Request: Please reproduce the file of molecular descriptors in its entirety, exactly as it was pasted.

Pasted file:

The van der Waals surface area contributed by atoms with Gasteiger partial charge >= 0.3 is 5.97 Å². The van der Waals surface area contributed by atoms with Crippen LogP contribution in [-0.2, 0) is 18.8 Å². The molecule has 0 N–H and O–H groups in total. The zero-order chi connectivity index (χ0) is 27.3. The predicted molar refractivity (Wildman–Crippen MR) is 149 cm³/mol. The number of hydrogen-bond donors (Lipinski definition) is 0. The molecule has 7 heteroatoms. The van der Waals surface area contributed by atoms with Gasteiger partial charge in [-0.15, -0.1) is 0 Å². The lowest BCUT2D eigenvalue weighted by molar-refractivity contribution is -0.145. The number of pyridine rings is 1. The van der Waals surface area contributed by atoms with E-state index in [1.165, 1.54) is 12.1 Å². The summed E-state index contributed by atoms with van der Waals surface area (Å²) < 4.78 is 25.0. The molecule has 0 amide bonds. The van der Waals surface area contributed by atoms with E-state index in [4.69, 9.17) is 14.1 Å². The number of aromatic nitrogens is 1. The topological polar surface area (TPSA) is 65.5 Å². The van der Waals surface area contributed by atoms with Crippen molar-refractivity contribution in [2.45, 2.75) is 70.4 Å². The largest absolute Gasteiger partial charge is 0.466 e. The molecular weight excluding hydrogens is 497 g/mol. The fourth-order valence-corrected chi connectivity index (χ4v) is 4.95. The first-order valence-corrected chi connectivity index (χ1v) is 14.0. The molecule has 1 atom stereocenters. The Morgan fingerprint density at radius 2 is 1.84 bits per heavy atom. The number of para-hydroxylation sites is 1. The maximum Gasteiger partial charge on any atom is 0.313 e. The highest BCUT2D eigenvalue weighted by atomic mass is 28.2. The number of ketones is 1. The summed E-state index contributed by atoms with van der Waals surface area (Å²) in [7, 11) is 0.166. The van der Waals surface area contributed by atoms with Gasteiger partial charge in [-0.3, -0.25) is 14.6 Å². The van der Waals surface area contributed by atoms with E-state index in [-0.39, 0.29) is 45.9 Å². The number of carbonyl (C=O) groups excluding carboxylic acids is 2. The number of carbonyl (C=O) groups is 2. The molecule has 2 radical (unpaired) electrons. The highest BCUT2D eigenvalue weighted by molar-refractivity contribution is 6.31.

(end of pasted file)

The van der Waals surface area contributed by atoms with Gasteiger partial charge >= 0.3 is 5.97 Å². The van der Waals surface area contributed by atoms with Crippen LogP contribution in [-0.2, 0) is 18.8 Å². The molecule has 0 N–H and O–H groups in total. The zero-order chi connectivity index (χ0) is 27.3. The predicted molar refractivity (Wildman–Crippen MR) is 149 cm³/mol. The number of hydrogen-bond donors (Lipinski definition) is 0. The molecule has 7 heteroatoms. The van der Waals surface area contributed by atoms with Gasteiger partial charge in [-0.15, -0.1) is 0 Å². The lowest BCUT2D eigenvalue weighted by molar-refractivity contribution is -0.145. The number of pyridine rings is 1. The van der Waals surface area contributed by atoms with E-state index in [1.165, 1.54) is 12.1 Å². The summed E-state index contributed by atoms with van der Waals surface area (Å²) < 4.78 is 25.0. The molecule has 0 amide bonds. The van der Waals surface area contributed by atoms with E-state index in [4.69, 9.17) is 14.1 Å². The number of aromatic nitrogens is 1. The topological polar surface area (TPSA) is 65.5 Å². The van der Waals surface area contributed by atoms with Crippen molar-refractivity contribution in [2.45, 2.75) is 70.4 Å². The largest absolute Gasteiger partial charge is 0.466 e. The molecular weight excluding hydrogens is 497 g/mol. The fourth-order valence-corrected chi connectivity index (χ4v) is 4.95. The first-order valence-corrected chi connectivity index (χ1v) is 14.0. The molecule has 1 atom stereocenters. The Morgan fingerprint density at radius 2 is 1.84 bits per heavy atom. The number of para-hydroxylation sites is 1. The maximum Gasteiger partial charge on any atom is 0.313 e. The highest BCUT2D eigenvalue weighted by atomic mass is 28.2. The number of ketones is 1. The summed E-state index contributed by atoms with van der Waals surface area (Å²) in [7, 11) is 0.166. The van der Waals surface area contributed by atoms with Gasteiger partial charge in [-0.3, -0.25) is 14.6 Å². The van der Waals surface area contributed by atoms with E-state index in [-0.39, 0.29) is 45.9 Å². The number of carbonyl (C=O) groups excluding carboxylic acids is 2. The number of carbonyl (C=O) groups is 2. The molecule has 2 radical (unpaired) electrons. The highest BCUT2D eigenvalue weighted by molar-refractivity contribution is 6.31.